The artists who arrived in the 1950s and 1960s were happy to play to that audience. “Putting on a show developed a stronger appeal than the act of painting carried to a hesitant pause in the privacy of the studio.” As for the audience itself, “after the strain of trying to respond to the riddles of Abstract Expressionism,” “it preferred images taken in at a glance and ‘glamorous’ colors translatable into dress patterns.” Warhol grasped that art, for them, was something not to scrutinize but be “aware of.” Like Robert Rauschenberg and Jasper Johns (artists for whom Rosenberg had little use), he understood that people liked to see things they already knew: Brillo boxes, American flags, the collages of everyday objects that Rauschenberg rebranded as “combines.”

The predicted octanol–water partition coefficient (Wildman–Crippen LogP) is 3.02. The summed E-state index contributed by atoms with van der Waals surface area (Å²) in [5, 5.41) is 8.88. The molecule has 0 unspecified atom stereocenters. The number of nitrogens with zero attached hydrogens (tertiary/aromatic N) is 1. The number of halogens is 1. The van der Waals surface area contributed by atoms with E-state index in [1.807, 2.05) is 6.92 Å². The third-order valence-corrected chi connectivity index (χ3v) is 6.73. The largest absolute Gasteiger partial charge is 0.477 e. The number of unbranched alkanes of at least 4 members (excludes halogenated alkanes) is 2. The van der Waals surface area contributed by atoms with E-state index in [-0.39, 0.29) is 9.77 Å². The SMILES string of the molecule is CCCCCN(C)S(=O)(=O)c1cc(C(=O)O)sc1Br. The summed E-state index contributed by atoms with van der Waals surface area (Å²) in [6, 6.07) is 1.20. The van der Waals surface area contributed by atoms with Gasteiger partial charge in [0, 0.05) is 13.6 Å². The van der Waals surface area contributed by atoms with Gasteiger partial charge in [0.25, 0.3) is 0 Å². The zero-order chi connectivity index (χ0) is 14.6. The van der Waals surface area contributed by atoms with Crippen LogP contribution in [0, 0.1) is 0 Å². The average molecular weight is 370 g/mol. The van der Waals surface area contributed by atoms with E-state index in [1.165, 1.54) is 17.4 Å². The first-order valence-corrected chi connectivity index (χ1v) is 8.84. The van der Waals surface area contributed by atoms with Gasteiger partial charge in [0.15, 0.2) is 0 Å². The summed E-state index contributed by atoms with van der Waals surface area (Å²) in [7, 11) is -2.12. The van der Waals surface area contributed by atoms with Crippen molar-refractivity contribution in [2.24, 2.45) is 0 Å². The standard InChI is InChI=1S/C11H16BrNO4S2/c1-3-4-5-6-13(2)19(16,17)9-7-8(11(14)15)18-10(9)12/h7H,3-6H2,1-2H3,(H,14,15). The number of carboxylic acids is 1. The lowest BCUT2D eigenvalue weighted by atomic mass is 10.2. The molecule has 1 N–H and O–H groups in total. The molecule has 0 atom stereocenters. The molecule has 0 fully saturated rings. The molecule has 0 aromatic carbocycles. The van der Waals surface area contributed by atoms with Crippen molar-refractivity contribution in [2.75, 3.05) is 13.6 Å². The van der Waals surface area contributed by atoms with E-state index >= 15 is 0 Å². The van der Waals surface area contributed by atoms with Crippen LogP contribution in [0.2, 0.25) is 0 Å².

Tending to the Vanguard Audience, as both a cause and a beneficiary of art’s new visibility, was a vastly expanded institutional apparatus: galleries by the hundreds, collectors large and small, arts councils, traveling exhibitions, university departments and museums, “editors, curators, art historians, archivists, biographers, publishers, columnists, TV and radio programmers, photographers, catalogue writers.” The market, newly flush, turned art into a commodity, but the academics and museums turned it into something more insidious: a form of knowledge. A crowd of words surrounded the work: wall texts, exhibition catalogs, monographs, interviews. Never mind trying to feel your way, in silence and stillness, into a spontaneous aesthetic response. Artist, date, “period,” style, authorized interpretation: now you knew. Art was recruited for programs of public education, as the curator displaced the artist at the center of the enterprise. Shows turned into theses that you walk through, with paintings “function[ing] as illustrations to bring out the critical or cultural concept” (for example, “The Nude Through the Ages”). Exhibitions “more and more take on the character of art books, presenting wall-scale duplicates of the publications that will result from them.” Art turned into “culture” — a form of living death.